The purpose of written statements is to give the reader a non-numerical introduction to you. It demonstrates your writing and communication skills in general and exhibits how you think and feel. If requested by graduate/professional schools, they are usually highly valued and may be used to determine your acceptance, especially in borderline cases. Statements can be of two types:
- General, comprehensive
- Responses to specific questions
Before writing anything, consider the reader. What other information have you provided and how can your statement help to set you apart.
You will need to understand and explain yourself. “What’s most important for us (the admissions committee) to know about you?”
- What’s special, unique, distinctive or impressive?
- What details might set you apart? Internships, work experience related to field of study, research, etc.
- What personal characteristics might enhance your likelihood of success? What are the special features, approaches, or values of this program & how do I fit?
- Be honest, reflective, analytical, self-knowing & articulate
- Find an angle; tell a story.
The general statement usually calls for a statement of your ideas and goals. Admissions committees may be trying to evaluate a number of things from your statement, including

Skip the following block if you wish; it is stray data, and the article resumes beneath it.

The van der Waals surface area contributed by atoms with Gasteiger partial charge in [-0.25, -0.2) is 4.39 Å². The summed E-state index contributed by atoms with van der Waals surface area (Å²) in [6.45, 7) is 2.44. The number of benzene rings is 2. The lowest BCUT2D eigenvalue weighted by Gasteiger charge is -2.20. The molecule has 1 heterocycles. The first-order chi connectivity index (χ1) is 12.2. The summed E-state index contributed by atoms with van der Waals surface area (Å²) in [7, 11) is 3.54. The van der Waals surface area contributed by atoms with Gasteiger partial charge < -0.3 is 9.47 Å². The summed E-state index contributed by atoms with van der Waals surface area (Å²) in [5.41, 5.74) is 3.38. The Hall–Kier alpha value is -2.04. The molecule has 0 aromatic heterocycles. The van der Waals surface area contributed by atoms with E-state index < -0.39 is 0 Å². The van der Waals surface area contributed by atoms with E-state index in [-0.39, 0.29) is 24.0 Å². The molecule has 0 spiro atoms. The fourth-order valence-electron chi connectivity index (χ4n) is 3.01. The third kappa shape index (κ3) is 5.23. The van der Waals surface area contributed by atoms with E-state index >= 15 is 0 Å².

- motivation & commitment to a field of study
- expectations with regard to the program & career opportunities
- major areas of interest
- immediate and long-term goals
- reasons for deciding to pursue graduate education
Some programs request one or two paragraphs while other may expect separate essays of your motivation, strengths, and weaknesses, greatest achievements and solutions to hypothetical problems. Follow directions; adhere to stated word limits.
Do not include information on high school, religion, politics, or the obvious.
Be sure to maintain an upbeat tone, grab the reader’s attention in the first paragraph, proofread, and be neat with no errors in grammar or spelling. Allow plenty of time for critiques and revisions.
Resource: Write a Winning Personal Statement, Richard J. Stelzer, Peterson’s Guides